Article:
Staunton, June 14 – Since 1991, Evangelical Protestant groups have been winning adherents not only in predominantly Russian areas like Siberia but also in Muslim areas like Daghstan, Chechnya, Karachayevo-Cherkesia, Kabardino-Balkaria and Adygeya, a trend that has receive little attention abroad but that has sparked anti-Protestant actions by some local Muslims.
Alina Manafova suggests that the Protestants were most active in the more tolerant 1990s but that even now and despite both Moscow’s restrictions on missionary work and North Caucasus opposition, these communities in most cases have continued to operate and even expand (onkavkaz.com/news/60-evangelisty-dagestana-chechni-karachaja-i-adygei.html).
Protestant groups abroad published “mountains of literature directed at propagandizing Evangelical Christianity among Muslims” in the North Caucasus, she says. Germany’s “Light in the East” organization published books with titles like “Why It’s Hard for a Muslim to Become a Christian” and “The Cross in the Gospel and in the Koran.”
The Stockholm-based Institute for the Translation of the Bible has issued full or partial translations of the Bible not only in Bashkir and Tatar but also over the course of recent years in Chechen, Avar, Kumyk, Dargin, Lezgin, Karachay “and other languages of the Muslim peoples of Russia,” Manafova reports.
In 1995, American missionary Herbert Gregg established the Church of the Good News in Makhachkala which soon had branches in six other Daghestani cities. Almost all of those who joined were representatives of the Muslim peoples of that republic. Three years after this, Gregg was kidnapped, ransomed and left Russia, but his flocks continue to operate.
One Christian convert from the Avars, Artur Suleymanov, founded the Hosanna Church in the Daghestani capital. By 2001, he had 500 parishioners, “80 percent of whom were former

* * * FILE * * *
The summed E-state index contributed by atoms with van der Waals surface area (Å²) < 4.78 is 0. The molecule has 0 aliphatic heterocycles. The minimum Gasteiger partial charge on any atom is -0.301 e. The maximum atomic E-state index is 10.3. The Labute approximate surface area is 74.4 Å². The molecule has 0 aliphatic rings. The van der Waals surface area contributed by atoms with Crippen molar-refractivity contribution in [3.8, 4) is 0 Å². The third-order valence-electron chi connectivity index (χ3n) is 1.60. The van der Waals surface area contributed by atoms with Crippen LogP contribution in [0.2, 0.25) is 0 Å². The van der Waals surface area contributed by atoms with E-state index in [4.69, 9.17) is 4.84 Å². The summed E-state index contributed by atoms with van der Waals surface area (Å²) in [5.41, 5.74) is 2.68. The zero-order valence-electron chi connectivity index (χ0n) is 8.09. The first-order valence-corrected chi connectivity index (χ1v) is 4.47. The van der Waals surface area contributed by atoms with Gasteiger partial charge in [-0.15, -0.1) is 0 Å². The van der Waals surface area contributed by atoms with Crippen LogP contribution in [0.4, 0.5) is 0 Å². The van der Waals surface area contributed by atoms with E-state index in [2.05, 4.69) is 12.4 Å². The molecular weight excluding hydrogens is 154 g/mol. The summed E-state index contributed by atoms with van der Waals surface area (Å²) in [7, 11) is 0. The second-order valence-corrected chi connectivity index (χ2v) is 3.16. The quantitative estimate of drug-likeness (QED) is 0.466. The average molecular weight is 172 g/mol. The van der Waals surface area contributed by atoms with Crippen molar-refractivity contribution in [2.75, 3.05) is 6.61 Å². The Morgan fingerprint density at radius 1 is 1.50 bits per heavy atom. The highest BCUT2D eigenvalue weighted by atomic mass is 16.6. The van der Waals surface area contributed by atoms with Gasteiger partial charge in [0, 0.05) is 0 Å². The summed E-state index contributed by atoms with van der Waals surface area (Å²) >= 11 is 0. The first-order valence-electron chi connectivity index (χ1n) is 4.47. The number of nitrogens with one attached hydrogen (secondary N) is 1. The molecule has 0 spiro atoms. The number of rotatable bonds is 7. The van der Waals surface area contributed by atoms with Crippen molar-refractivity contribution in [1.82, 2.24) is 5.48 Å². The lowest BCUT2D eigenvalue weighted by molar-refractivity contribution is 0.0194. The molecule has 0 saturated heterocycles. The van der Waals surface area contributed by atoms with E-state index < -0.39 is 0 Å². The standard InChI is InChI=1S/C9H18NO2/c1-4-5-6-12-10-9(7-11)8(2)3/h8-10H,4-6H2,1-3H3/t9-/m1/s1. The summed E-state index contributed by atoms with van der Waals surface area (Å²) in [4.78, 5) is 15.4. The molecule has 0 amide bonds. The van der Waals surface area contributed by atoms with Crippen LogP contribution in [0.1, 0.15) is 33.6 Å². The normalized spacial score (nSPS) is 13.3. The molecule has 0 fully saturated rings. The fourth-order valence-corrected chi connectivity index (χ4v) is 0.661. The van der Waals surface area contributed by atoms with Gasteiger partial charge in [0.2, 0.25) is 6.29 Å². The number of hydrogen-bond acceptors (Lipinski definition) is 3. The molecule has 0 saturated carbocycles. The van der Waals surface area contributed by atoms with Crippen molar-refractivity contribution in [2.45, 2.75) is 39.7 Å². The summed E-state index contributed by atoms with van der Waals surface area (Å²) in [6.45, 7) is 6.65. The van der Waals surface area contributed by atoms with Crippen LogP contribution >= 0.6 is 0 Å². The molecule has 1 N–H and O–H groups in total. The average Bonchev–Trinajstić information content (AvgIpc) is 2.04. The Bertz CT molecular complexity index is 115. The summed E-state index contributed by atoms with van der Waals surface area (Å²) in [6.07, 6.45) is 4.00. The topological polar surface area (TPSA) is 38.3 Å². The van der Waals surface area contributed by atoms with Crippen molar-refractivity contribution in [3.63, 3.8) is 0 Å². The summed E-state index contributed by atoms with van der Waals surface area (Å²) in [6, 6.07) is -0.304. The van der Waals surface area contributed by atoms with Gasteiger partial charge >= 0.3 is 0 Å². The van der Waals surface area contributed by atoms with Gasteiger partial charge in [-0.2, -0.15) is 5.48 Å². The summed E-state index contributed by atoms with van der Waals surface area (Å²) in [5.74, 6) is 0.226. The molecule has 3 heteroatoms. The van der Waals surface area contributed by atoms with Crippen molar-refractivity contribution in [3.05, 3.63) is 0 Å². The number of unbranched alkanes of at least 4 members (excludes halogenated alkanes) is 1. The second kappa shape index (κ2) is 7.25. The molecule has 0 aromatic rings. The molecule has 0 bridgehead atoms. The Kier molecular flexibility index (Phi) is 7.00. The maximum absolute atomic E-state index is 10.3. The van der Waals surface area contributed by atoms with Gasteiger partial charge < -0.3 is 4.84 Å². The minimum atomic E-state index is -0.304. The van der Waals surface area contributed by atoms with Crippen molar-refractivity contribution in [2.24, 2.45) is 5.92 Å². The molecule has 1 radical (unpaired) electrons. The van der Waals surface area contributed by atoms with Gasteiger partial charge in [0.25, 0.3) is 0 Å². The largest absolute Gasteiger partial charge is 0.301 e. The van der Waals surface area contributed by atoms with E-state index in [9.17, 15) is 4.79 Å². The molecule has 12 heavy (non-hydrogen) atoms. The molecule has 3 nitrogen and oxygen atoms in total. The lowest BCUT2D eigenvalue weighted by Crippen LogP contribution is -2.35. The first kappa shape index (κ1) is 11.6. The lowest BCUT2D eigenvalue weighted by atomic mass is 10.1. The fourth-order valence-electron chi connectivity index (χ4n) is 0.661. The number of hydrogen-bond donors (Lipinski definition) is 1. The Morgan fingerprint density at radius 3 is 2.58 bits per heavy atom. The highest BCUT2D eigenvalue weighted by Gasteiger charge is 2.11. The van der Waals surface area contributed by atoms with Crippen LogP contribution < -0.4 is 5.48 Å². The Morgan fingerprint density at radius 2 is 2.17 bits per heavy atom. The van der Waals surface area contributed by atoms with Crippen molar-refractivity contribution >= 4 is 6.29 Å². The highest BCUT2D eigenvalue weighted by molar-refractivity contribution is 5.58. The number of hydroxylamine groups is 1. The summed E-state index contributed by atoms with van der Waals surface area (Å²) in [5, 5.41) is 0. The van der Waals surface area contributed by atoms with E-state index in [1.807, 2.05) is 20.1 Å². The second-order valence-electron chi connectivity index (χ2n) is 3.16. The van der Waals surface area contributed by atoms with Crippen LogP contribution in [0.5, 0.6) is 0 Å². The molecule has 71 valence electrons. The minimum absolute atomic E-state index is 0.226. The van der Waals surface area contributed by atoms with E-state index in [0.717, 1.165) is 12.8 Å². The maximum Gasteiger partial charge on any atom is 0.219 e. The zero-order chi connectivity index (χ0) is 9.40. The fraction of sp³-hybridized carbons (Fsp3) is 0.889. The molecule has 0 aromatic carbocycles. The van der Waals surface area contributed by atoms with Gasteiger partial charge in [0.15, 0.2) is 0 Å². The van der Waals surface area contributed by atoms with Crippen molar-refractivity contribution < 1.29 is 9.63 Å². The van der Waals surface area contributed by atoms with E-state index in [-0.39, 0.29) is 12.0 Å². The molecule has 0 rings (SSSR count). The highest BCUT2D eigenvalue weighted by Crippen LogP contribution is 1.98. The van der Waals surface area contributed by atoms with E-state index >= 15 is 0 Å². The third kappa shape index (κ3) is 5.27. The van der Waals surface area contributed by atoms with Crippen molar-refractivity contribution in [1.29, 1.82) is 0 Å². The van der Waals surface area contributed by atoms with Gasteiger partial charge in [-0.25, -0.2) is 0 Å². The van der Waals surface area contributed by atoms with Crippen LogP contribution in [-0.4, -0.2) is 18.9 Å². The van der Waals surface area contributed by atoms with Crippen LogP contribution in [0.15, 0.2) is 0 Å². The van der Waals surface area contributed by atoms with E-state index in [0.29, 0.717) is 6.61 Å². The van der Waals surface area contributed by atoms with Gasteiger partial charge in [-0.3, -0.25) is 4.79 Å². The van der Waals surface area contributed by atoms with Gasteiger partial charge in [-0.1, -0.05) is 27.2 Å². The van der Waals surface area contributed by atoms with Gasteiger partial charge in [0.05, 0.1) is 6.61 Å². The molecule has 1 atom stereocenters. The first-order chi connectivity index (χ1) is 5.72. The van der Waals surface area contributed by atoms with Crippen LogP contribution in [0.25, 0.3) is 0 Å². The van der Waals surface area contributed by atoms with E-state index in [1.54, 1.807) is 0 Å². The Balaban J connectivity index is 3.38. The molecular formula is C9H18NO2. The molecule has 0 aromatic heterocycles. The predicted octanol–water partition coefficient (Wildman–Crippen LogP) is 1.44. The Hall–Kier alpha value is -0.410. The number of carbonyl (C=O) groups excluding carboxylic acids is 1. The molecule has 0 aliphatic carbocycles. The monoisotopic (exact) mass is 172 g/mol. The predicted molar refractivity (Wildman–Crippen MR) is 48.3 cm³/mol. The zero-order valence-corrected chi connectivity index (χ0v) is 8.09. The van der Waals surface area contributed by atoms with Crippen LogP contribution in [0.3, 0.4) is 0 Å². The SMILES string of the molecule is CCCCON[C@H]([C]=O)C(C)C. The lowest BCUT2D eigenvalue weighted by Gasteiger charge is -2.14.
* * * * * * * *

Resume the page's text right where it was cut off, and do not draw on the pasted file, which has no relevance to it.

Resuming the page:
Muslims.” The church provided assistance to Chechen refugees, orphans, and helped other Muslim nations with translations of Christian texts.
Other Protestant groups, including Evangelicals, Baptists, Seventh Day Adventists, Pentecostals, and Jehovah’s Witnesses are also active in Daghestan. They include among their members representatives of “practically all the Muslim peoples” of that North Caucasus republic, Mufanova continues.
Daghestani officials were quite cooperative with the Protestants in the 1990s, the journalist says, although they have become less so over the last decade not only because of Moscow’s harder line but also because many Muslims have been upset by the inroads the Protestants have made. Some have even launched an “’anti-Evangelical’” effort.
There have been attempts to blow up Christian churches and in 2010, for example, Artur Suleymanov was killed after a religious service at his church. As a result, many of those who had been attending services at the Hosanna churches no longer attended, but they did not break with Christianity, choosing instead to organize semi-underground “house churches.”
To the west of Daghestan in the North Caucasus a similar pattern of missionary activity, initial official tolerance or even support and opposition from the surrounding Muslim population obtains, Mufanova says. But if anything, that hostility is even greater than in Daghestan. Some Muslims in these republics not only refuse to have anything to do with the converts but also prevent them from being buried in their village cemeteries.
Protestants in Chechnya have survived both the two wars and local Muslim opposition but only by going into “deep underground.” One Baptist church there has lost four pastors. The head of one was found his prayer house; “where the other three are, remains unknown up to the present.”